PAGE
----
coach. >> ticket holders for an upcoming performance of bill cosby are eligible for a refund. he's offering refund to fans that do not want to go. in recent weeks several of his shows have been cancelled amid sexual assault allegations. some 20 women came forward claiming he abused them. his show is slated for new york city president obama did holiday shopping, stopping at at book store in washington. he was taking part in the small business saturday movement. it is meant to bring saturdays into mum and pop shops across the country and a white house republican staffer is pulling back on harsh comments made online about the president's daughters during the turkey pardon. it was suggested that the two teens should:
she apologised for the remarks singapore set its sights on becoming an art mecca. it launched the inaugural singapore art fair. rob mcbride takes us inside the fair the opening of a fair in a city that wants its name written large on the international ard scene. the event brings together artists and their works from north africa, the middle east and asia, celebrating common bonds. for this woman from lebanon, working alongside contemporaries in asia, it's a chance to collaborate and challenge. >> i use this as my main element. it's easy to see how it's interacted. gp the east meets west, they are able to claim title. claiming to be a cultural
crossroad, a far bigger stretch. this state has set out to do just that. from new art colleges, the government is investing heavily in infrastructure to support the arts. >> to create infinite room for artists and their practices and their audiences. that is what we try to do. >> there are art spaces and art spaces. smaller independent galleries have to struggle in a city of rising rents. >> it's not growing as much. i think the challenge is when you do a space for artists, it can be lonely. >> reporter: there is funding for small projects, but it is small compared to the big events. >> money doesn't come to the artists, it's just peanuts. >> reporter: performance artist li wen won an award for his
work. public acceptance is harder to come by. they don't understand support for artists, it's a waste of money for them. >> reporter: as the city hosts artistic travellers. it seems its own artistic journey of appreciation continues. well, a poignant moment captured amid the protest over the grand jury ferguson decision. sergeant brett boland oversaw a rally, and saw a 12-year-old crying saying "free hugs", he approached the boy. when asked about the photo the sergeant said he wants people to know officers are doing good work. >> there has been a lot of tars shed on my part and others. it's the humanity in us. we are trying to be good humans. >> the image has gone viral. a moment of compassion shared thousands of times. coming up in the next hour, in our weekend conversation, the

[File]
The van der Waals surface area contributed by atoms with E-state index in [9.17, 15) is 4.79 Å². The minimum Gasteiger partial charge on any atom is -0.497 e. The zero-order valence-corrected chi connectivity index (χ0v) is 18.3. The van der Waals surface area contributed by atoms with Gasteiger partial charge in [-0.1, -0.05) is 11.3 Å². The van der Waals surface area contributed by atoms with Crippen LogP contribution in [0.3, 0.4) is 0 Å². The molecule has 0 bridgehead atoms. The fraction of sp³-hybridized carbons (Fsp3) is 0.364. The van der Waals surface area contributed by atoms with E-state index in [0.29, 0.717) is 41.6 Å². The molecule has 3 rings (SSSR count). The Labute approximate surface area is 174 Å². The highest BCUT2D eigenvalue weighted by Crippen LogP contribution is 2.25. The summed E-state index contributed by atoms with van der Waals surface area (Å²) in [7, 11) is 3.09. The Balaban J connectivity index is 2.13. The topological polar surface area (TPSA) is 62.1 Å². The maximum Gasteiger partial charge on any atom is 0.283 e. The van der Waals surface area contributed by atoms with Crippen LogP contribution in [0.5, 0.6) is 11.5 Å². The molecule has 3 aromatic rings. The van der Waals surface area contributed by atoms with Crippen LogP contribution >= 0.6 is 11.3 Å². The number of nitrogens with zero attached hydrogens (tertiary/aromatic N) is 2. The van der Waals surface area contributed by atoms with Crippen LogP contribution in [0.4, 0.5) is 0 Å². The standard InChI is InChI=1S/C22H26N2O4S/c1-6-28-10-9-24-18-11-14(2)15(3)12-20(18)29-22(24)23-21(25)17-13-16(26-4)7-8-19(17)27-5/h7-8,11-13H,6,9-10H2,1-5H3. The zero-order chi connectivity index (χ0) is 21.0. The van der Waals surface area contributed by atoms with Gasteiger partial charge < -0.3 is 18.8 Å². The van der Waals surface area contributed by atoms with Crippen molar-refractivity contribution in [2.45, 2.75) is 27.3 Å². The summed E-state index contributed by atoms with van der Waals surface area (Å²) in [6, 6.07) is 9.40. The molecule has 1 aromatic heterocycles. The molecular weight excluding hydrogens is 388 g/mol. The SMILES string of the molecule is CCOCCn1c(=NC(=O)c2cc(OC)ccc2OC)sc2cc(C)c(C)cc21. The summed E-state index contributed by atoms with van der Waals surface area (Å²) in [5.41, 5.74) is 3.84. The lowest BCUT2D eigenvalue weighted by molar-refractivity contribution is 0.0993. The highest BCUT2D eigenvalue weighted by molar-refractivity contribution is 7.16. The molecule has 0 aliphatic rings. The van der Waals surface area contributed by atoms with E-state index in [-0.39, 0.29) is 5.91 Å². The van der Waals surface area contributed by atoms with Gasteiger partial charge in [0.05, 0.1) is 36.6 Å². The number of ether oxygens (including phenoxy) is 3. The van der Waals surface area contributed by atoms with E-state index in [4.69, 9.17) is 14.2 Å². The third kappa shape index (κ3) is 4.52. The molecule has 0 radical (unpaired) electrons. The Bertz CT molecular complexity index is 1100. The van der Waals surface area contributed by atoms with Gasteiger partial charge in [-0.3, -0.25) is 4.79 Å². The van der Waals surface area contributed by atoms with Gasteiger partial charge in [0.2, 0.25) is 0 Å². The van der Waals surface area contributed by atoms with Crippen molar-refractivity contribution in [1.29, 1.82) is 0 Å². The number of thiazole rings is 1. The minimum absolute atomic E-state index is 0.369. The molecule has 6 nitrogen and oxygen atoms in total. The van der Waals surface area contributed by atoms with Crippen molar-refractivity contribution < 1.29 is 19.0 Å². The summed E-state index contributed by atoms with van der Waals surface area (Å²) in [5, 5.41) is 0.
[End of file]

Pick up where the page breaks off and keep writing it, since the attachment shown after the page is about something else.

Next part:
texas board of education approves textbooks including religious references. this could ripple from class to class across the coast. keep it here, i'm back in one minute. stay with us. >> this trial was a sham... >> they are truth seekers... >> all they really wanna do is find out what's happening, so they can tell people... >> governments around the world all united to condemn this... >> as you can see, it's still a very much volatile situation... >> the government is prepared to carry out mass array... >> if you want free press in the new democracy, let the journalists live.
and riot police. and the political battle on the streets of haiti as thousands take to the streets, calling for the resignation of the president. >> i just finished doing 18 years in prison and got released. i have no place to go homelessness reaching levels not seen since the great depression. the solution in america's biggest city may be sweeping the problem under the rug. [ chanting ] a standoff overnight in ferguson. protesters and police in riot gear, face to face o the day officer darren wilson resigned from the force. we are getting emotional reactions to the news that the officer resigned. the officer who shot and killed michael brown stepping down immediately after a decision not
to indict him. the news of darren wilson's resignation did not disbell hanger been ties bell anger. jonathan martin is live in ferguson. good morning to you. what do you see and hear from people in response to the resignation? >> well, good morning to you. most people here in the community expected this would come. it's a matter of when the resignation would come. some local leaders spoke out saying they wish the resignation had come sooner, saying they wished it had a greater impact, easing the tension in the community as you mentioned. last night, yes, there were protesters. 100 were here in front of the police department and fire department. going back and forth with police. at the end of the night two people were arrested, and this was after the announcement was made. despite there not being a surprise, there seemed to be mixed rehabilitation in the